I have one diffident suggestion. If you contacted the local historical society there, they might take on the project of giving a more definite date to this, perhaps some newspaper account and, also, informatoin about Col. Welborn’s connection to this or other activities. BTW, about this time companies were being named “Liberty Loan” companies and buildings were named the “Liberty Building” and so on. You might ask the society about such memoralization of the WWI days. (The outburst of patriotism after America finally entered the war was great. One much repeated claim was that a centurian, a woman 101 years of age, herself a daughter of Revolutionary War soldiers, requested and became the first person to buy a WWI Liberty Bond. True or not, that claim shows the ferver of our participation in Mr. Wilson’s War, as it later became known.)
Columbus and Lowndes County Historical Society
Jack and Emilie White
922 7th Street North
Columbus, MS 39701
Two other points, somewhat related, come to mind. Both arise from Mr. Rosell’s mention of the train station as an alternate place and Ms. Vivian’s supposition that only a movie star or the President could command such a crowd.
I think a very nice set of facts might be developed by the local historical society on the number of places in which public speeches, rallies, “parades” such as the Liberty Loan rally, and other events were held in Columbus from, say, 1880 through 1960. I suspect that today we would be bewildered both by the variety of forums and their use. It is difficult, nowadays, to recall that political campaigns often ended with torchlit parades (I think the last one here in Chicago was in 1952), that formerly most towns had spaces (and tolerance) for public soapbox speaking by everyone from bimetalists to anti-vivisectionists and pre-WWI socialists, and that a wide variety of events such as revivals, Chataqua tents and so on called people together. And from som eexamination of what sorts of things occurred in which spaces one might develop some sense of rules, recognized or unrecognized, about what meetings were held near churches, near the railraods and post offices, and so on. The multiplicity of places then necessary for people to congregate outdoors is something we really don’t understand today — in some towns the courthouse and other squares have become parking lots.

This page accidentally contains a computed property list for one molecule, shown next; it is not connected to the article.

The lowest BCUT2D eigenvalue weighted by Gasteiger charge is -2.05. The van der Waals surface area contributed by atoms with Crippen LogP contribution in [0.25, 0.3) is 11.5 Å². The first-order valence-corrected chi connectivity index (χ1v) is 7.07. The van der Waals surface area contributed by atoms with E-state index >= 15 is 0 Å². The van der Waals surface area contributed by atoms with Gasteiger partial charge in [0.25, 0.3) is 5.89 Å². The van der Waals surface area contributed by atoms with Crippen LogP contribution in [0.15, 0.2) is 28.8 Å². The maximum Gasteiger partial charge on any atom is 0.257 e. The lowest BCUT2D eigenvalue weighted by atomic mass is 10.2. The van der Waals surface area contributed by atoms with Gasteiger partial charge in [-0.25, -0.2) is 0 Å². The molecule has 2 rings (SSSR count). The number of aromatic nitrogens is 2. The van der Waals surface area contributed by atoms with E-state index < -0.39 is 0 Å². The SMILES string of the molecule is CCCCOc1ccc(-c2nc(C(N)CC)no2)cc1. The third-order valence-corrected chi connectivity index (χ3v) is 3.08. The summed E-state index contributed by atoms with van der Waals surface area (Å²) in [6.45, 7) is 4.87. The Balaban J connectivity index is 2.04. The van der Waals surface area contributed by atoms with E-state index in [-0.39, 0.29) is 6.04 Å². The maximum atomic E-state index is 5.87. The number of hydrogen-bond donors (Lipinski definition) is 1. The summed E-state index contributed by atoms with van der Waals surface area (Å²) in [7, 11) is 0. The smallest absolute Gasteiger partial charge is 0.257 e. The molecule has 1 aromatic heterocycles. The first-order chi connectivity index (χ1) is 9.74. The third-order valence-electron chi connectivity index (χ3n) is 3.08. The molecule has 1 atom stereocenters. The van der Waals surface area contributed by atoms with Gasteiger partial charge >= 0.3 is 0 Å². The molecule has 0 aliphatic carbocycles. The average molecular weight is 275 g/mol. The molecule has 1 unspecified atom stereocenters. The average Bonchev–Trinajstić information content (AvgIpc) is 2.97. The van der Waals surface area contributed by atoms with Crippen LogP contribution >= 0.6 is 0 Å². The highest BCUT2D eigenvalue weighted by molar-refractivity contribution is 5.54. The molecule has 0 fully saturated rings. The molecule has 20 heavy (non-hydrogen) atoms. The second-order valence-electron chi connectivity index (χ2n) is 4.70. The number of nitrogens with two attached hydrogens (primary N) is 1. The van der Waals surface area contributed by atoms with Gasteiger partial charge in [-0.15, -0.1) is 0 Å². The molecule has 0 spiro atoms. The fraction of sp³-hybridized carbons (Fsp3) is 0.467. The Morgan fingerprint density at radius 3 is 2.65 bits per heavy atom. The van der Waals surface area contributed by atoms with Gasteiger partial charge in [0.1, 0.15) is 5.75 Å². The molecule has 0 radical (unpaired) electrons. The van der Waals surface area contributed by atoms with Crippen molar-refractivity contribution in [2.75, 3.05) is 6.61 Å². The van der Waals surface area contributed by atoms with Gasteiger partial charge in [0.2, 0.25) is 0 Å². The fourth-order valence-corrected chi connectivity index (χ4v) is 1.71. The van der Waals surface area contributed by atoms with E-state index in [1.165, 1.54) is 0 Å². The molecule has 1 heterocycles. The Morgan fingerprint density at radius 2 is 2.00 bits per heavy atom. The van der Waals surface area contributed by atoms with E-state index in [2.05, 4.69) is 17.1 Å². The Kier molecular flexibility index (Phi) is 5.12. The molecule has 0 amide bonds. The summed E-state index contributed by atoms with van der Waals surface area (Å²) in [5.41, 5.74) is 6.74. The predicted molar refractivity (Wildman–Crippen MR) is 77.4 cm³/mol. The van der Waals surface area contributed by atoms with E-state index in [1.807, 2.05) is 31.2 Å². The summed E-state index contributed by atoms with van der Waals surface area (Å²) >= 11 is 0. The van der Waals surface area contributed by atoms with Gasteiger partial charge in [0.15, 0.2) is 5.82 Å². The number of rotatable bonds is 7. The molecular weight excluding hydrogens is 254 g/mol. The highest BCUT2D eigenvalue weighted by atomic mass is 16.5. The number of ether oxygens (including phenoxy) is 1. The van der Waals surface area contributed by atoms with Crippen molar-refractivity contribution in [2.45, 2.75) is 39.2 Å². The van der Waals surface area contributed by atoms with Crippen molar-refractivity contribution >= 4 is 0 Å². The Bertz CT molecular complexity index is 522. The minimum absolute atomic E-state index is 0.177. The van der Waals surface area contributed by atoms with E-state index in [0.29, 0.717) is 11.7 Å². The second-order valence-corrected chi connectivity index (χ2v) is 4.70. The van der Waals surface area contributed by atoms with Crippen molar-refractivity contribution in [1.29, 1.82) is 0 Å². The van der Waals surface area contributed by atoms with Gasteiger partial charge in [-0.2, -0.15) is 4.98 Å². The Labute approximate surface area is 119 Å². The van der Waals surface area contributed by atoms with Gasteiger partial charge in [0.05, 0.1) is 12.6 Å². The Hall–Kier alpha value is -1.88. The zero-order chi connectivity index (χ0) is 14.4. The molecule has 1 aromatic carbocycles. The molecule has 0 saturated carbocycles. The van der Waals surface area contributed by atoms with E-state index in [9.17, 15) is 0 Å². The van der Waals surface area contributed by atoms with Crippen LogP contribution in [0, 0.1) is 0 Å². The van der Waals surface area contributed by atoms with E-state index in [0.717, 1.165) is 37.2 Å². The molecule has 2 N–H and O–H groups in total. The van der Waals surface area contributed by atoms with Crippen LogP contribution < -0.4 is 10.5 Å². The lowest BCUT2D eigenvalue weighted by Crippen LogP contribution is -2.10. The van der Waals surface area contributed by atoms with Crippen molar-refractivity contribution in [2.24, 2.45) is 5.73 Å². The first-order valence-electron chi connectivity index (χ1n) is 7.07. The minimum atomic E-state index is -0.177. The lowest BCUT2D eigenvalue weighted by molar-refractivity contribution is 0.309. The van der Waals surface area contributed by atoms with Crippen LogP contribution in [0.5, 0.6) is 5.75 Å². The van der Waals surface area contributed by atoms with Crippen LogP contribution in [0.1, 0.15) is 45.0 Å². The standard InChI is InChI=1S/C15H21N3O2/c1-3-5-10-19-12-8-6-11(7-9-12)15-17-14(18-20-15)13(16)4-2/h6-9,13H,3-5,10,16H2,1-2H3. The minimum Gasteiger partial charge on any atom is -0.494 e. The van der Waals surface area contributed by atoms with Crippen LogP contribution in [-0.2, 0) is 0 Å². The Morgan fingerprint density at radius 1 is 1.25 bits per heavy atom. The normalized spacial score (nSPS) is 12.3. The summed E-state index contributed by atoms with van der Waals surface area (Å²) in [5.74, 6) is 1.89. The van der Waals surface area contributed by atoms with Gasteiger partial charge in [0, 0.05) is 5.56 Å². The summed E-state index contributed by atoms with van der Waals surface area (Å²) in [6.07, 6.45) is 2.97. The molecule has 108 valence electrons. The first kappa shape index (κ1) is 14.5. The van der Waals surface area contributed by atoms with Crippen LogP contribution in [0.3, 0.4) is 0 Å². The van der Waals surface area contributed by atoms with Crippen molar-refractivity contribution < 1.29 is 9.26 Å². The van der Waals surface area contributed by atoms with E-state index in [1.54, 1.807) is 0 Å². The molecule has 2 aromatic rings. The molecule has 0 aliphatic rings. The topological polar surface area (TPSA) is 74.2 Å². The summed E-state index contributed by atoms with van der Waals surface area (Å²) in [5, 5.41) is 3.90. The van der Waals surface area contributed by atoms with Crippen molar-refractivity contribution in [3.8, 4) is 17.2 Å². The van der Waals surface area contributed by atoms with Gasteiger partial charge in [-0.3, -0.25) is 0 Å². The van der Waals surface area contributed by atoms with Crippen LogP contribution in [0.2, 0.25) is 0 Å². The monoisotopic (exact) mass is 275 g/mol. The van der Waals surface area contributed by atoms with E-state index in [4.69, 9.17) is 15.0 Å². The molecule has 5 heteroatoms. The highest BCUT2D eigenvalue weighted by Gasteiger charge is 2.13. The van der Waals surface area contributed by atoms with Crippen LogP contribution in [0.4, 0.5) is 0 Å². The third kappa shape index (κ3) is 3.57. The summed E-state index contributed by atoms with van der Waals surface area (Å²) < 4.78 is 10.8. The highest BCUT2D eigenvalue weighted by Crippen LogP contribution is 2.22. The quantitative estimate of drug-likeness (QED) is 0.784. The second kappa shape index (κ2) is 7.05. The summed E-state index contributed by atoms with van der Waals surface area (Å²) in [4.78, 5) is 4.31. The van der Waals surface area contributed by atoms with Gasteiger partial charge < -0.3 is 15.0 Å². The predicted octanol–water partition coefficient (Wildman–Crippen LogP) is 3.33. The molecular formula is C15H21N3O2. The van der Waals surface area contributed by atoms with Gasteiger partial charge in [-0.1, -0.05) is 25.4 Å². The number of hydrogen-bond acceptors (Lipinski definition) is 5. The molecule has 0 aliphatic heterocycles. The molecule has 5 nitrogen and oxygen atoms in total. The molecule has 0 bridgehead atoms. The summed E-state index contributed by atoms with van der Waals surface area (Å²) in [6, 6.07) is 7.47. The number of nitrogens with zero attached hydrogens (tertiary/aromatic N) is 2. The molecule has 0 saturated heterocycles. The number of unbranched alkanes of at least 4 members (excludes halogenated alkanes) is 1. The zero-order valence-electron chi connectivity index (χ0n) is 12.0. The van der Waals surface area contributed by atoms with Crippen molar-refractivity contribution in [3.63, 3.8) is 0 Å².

That use of space in those earlier times in turn influenced the public sense and use of architecture as well, of course, since in the course of a four or five hour “meetin” one’s eyes do tire of seeing the same unchanging courses of bricks, for example.
Now we all go home readily to our household god-in-a-box called television, fed and placated by monthly fees to cable companies, or to our even smaller computer boxes with even more choices of smaller dieties, but before these times news, opinion, instruction and entertainment were much more public events that dictated much of the arrangement, use and appearance of architecture.
Ms. Vivian supposes only a celebrity could call out a crowd in those days, whereas, in short, I rather suspect any one calling for a crowd could speedily hustle one up of some size although the usual difficulty was holding their interest any length of time. Remember, these were the days in which newspapers commonly put news bulletins up on their storefronts by hand as the day wore on, which resulted in people assembling to discuss what the five or ten or 15 words scribbled and put before them “meant”. There were no radios, no televisions, and while there were silent films, there were not, as yet, news reels as we later came to know them. People hungered for information, for rumor, and for excitement, and the architecture of the towns were meant to provide such opportunities.
I concur with both statements about public speech but am of the opinion that regardless of who they are or what they are saying, anyone standing on a active tank in the center of my town would have my undivided attention. :)
I’m glad y’all like this post so much. Ive been wanting to write about Col. Welborn for a while and the Columbus tank photo provided the opportunity.
“… regardless of who they are or what they are saying, anyone standing on a active tank in the center of my town would have my undivided attention.” Well put, pithy and true! Congratulations, with much appreciation!
Still, if you contact that historical society, you just might connect the dots about the good Col. W., the tanks, architecture, and the answer to the question of the meaning of life and everything else. (Apologies there to the Hitchhiker’s Guide to the Galaxy.)
MDAH has online many WWI related records including a 1920 application for then Major Ira C. Welborn’s Officers Victory Medal.